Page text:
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Obsessed: The ten rules of the principle abiding marketer

 

Organizational readiness: Customers determine the relevancy of the organization

Rule #6: Acknowledge that your customers don’t care about departments and their correlative dysfunctionalities. Strive to create seamless experiences that do not stop at the sale. 

 

 

A BLOGPOST BY Renout van hove,growthagent

 

 

So, the first part: customers don’t care about your departments and their correlative dysfunctionalities: in other words: stop thinking in silos of Marketing, Sales, Service.

 

 

Marketing is death. Long live Marketing.

 

 

Marketing has become so ridiculously complicated, so profoundly essential and so all-encompassing, one might imagine the role of the CMO (Chief Marketing Officer) was never of higher value than it is today. But…an increasing amount of major brands are ditching the role of the CMO. So, what’s happening here?  

 

Let’s take Coca-Cola. One of the most recognized brands in the world. They ditched their CMO way back in 2017. Ever since, other significant players such as Johnson & Johnson, Unilever, Lyft, Hyatt, Kimberly-Clark and McDonald’s have irradicated their CMO roles. 

 

While research shows that today, 70% of the Fortune 500 companies still have a CMO (dropping slightly from 74% in 2009) – the fact that all these brands ditched the CMO role tells us something’s up.

 

 

 

The Chief Marketing Officer is dead, long live the CMO

 

 

Coca-cola created a new role as Chief Growth Officer, replacing the CMO. The title says it all – and is a clear sign of how Marketing is penetrating deeper into the funnel and the organization. McDonald’s has split up its CMO role into roles – one for Marketing Technology and one for Global Marketing.

 

Brands each take their approach when eliminating the CMO role, but this is the similarity: the role that once was one is now split up among two or more positions. Put simply: the CMO is dead in name only, especially as more than ever, marketing leadership is needed at the highest level but needs to be able to handle technology, data, and transformation in parallel. And that is a transformation in both customer-centric thinking, as in organizational change. 

 

Hence, the vast complexity of marketing makes it more difficult to find these competencies in one single role or person. Marketing has now become transversal. 

 

Part 2 of Rule #6: Strive to create seamless experiences that do not stop at the sale.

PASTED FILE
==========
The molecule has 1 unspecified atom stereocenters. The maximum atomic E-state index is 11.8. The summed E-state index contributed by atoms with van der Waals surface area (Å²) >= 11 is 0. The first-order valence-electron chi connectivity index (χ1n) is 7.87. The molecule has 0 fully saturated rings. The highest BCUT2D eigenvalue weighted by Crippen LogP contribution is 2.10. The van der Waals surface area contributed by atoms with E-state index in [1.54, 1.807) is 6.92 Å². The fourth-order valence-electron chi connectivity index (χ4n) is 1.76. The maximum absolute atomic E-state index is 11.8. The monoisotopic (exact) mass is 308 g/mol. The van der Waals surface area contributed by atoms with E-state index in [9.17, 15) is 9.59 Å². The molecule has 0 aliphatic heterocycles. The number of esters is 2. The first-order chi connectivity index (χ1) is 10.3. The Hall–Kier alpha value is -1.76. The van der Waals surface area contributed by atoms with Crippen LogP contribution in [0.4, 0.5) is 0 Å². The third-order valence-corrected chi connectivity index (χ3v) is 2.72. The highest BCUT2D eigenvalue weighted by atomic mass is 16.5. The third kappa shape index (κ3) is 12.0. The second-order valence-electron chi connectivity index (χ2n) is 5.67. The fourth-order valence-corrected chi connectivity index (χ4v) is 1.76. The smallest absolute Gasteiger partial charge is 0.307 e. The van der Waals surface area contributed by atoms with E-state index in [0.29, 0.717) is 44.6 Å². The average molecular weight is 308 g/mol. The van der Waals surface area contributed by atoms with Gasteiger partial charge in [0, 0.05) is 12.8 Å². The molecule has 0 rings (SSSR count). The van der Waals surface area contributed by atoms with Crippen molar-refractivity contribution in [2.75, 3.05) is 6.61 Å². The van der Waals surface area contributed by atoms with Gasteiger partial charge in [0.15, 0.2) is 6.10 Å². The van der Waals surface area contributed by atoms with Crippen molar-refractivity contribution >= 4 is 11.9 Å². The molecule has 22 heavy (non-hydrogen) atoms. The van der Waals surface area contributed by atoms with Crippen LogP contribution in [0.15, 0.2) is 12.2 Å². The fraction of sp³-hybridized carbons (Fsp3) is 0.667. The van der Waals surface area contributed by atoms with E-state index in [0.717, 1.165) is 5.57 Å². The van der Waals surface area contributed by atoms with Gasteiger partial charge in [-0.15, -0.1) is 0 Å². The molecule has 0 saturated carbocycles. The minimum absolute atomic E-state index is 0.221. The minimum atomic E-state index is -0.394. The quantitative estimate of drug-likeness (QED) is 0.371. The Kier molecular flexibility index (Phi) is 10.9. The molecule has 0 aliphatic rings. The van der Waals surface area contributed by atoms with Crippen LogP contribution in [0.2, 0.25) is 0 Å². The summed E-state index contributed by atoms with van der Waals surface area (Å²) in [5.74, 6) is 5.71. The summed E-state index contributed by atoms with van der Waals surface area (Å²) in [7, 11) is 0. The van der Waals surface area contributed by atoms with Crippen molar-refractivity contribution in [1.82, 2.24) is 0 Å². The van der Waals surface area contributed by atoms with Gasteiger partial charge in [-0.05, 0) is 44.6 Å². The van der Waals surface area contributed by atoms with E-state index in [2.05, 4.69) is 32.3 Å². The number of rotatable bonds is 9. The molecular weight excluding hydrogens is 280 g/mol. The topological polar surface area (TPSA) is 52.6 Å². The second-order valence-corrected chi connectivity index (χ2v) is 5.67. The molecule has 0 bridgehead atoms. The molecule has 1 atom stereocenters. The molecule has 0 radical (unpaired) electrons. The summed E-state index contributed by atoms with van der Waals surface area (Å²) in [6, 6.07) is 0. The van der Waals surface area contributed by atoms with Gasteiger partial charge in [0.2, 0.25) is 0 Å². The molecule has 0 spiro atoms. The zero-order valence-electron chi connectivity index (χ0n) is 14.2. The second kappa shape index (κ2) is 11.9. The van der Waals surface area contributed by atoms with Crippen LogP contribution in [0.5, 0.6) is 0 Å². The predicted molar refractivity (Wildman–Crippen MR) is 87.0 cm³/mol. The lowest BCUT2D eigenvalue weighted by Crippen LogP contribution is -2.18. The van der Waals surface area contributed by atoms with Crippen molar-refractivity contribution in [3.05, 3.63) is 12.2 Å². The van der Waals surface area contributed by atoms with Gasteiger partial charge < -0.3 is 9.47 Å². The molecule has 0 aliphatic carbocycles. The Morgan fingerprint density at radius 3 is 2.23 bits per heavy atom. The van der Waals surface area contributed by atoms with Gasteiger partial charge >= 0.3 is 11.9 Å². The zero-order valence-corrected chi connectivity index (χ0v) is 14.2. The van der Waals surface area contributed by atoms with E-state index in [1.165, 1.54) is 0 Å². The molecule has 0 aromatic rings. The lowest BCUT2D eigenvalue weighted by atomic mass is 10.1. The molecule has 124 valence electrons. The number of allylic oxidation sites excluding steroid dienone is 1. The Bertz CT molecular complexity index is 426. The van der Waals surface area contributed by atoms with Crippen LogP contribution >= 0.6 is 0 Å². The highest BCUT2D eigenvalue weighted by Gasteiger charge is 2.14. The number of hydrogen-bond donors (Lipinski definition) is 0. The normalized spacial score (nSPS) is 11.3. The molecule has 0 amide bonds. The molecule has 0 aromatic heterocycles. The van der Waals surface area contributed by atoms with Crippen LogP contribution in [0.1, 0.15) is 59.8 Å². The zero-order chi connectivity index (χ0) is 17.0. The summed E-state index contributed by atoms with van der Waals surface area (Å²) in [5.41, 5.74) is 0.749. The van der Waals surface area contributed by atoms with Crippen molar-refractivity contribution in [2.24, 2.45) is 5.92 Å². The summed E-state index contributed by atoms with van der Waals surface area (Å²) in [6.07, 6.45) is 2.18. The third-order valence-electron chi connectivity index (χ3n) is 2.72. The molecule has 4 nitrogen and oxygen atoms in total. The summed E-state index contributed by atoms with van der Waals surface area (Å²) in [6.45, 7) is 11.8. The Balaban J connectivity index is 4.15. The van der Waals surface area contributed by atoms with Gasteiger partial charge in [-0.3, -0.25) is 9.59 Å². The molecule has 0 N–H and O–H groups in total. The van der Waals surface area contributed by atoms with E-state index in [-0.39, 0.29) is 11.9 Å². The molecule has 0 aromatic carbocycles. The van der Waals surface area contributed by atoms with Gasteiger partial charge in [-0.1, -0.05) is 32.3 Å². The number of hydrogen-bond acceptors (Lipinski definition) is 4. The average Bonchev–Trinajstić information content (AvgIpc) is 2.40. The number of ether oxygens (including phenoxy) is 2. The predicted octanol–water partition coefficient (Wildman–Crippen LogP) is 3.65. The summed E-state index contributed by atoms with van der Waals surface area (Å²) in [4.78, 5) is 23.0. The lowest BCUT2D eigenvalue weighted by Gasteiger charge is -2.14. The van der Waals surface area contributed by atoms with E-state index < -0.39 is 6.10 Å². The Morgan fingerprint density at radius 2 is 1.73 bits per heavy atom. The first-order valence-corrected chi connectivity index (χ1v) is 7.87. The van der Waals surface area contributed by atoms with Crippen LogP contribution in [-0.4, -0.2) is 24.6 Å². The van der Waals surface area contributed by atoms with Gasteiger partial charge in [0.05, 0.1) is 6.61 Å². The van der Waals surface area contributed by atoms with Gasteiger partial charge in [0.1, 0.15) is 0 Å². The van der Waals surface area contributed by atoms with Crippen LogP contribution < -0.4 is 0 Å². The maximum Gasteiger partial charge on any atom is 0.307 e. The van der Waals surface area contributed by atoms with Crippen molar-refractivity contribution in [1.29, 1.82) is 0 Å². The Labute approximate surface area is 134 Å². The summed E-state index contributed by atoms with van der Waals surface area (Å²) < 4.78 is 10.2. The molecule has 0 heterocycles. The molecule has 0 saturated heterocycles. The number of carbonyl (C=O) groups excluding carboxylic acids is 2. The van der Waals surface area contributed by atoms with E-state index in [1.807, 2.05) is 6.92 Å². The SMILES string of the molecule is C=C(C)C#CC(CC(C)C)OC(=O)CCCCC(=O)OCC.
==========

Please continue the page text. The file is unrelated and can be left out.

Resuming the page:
Companies need to concentrate on how to raise the lifetime value of customers and how to reliably boost loyalty, and then to align on defining precisely which primary long-term metrics will drive that type of long-term value for the organization.

 

Accenture research shows that 90% of CMO’s are the connective membrane between all moving parts of an organisation. And the Martech platform as a membrane needs to be able to have data flowing throughout the organisation. Hence Customer Data Platforms (CDP’s) are becoming increasingly essential as a component to enable just that. Without a CDP – there is little membrane. At best you have patch to cover your wounds – in other words pieces of uncoordinated MarTech solutions left and right working isolation and uncoordinated. 

 

When activating data correctly, you will notice a direct impact on customer experience. Knowing only 1% of data in any company today is being put to use to improve customer experience. Hence we need to start measuring differently. 

 

NPS in that context is a thing of the past. And hence Customer Engagement Score (CES) is gaining traction as a new metric that ties customer satisfaction and loyalty together as a metric. A fundamental principle of CES is that consumers tend to punish an organization before they reward them. Bad service experiences usually reach twice the audience than positive experiences. In that context, optimizing customer dissatisfaction overclasses increasing customer satisfaction.

 

The importance of CES is greater than ever since there are only a few metrics that empathize with the customer and focus on the long term relationship; while at the same time zooming in on essential processes that are a fundamental part of the customer journey.

 

The CES projects what the effort was to perform a certain task during the customer journey. Efforts meaning spending time and money but also taking a risk.

 

When thinking in this mindset of minimal effort, everything you do – gets a whole new dimension. Whether it’s planning a meeting, sending out content, having users consume and perform tasks on your website.

 

 

 

 

This blogpost is based upon the new book of Marc Bresseel and Renout van Hove: OBSESSED: Decode the data landscape. Reboot your sales and marketing.

 

 

 

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